Article Text

Download PDFPDF
Bell's palsy syndrome: mimics and chameleons
  1. Geraint Fuller,
  2. Cathy Morgan
  1. Department of Neurology, Gloucester Royal Hospital, Gloucester, UK
  1. Correspondence to Dr Geraint Fuller, Department of Neurology, Gloucester Royal Hospital, Great Western Road, Gloucester GL1 3NN, UK; geraint.fuller{at}


In this article we will explore the mimics and chameleons of Bell's palsy and in addition argue that we should use the term ‘Bell's palsy syndrome’ to help guide clinical reasoning when thinking about patients with facial weakness. The diagnosis of Bell's palsy can usually be made on clinical grounds without the need for further investigations. This is because the diagnosis is not one of exclusion (despite this being commonly how it is described), a lower motor neurone facial weakness where all alternative causes have been eliminated, but rather a positive recognition of a clinical syndrome, with a number of exclusions, which are described below. This perhaps would be more accurately referred to a ‘Bell's palsy syndrome’. Treatment with corticosteroids improves outcome; adding an antiviral probably reduces the rates of long-term complications.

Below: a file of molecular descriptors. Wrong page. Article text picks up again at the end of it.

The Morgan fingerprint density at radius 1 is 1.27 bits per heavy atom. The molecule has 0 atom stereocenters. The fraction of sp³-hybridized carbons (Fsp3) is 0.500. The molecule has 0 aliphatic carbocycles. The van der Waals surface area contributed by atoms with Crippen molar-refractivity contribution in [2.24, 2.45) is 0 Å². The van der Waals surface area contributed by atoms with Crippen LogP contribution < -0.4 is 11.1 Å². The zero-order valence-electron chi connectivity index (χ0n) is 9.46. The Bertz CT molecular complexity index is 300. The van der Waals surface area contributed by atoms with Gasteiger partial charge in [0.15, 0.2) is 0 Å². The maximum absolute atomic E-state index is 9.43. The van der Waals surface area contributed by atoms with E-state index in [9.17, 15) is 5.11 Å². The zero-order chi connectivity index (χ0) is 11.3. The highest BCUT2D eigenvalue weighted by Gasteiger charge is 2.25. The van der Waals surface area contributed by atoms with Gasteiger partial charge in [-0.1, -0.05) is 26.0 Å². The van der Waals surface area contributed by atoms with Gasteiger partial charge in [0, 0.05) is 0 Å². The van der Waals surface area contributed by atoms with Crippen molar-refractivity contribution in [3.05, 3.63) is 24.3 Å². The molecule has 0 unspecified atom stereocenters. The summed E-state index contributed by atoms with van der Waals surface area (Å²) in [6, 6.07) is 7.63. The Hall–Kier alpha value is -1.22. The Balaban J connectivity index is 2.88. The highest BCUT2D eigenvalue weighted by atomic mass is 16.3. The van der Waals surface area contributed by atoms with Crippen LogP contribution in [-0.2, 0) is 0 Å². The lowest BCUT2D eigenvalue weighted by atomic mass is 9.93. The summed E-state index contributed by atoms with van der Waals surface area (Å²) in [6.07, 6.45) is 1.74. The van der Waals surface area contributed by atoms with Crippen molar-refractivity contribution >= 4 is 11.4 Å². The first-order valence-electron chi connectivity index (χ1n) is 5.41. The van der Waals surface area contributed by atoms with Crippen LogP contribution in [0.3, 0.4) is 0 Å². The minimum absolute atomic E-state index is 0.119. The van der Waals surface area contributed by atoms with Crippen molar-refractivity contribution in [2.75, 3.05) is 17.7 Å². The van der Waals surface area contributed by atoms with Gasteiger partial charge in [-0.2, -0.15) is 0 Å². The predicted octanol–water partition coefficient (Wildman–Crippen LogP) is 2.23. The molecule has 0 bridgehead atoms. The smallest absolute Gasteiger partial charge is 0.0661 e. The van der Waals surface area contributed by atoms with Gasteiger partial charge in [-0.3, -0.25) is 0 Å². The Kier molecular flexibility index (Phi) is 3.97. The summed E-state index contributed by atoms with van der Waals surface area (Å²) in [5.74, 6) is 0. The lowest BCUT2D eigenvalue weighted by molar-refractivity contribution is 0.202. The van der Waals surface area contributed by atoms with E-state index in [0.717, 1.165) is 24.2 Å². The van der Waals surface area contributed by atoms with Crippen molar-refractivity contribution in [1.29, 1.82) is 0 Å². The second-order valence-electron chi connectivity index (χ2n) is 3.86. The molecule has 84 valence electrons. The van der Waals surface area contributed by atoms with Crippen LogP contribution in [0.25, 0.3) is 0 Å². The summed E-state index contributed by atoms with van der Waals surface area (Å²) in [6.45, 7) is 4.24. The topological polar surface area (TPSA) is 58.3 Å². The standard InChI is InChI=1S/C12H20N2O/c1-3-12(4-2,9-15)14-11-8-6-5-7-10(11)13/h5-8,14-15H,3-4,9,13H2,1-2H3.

Statistics from

Request Permissions

If you wish to reuse any or all of this article please use the link below which will take you to the Copyright Clearance Center’s RightsLink service. You will be able to get a quick price and instant permission to reuse the content in many different ways.


  • Contributors GF conceived the idea and wrote the paper. CM was involved in the discussion of the paper and editing of the paper.

  • Competing interests None declared.

  • Patient consent Obtained.

  • Provenance and peer review Commissioned; externally peer reviewed. This paper was reviewed by Mary Reilly, London, UK.

Linked Articles

  • Editors' commentary
    Phil E M Smith Geraint N Fuller

Other content recommended for you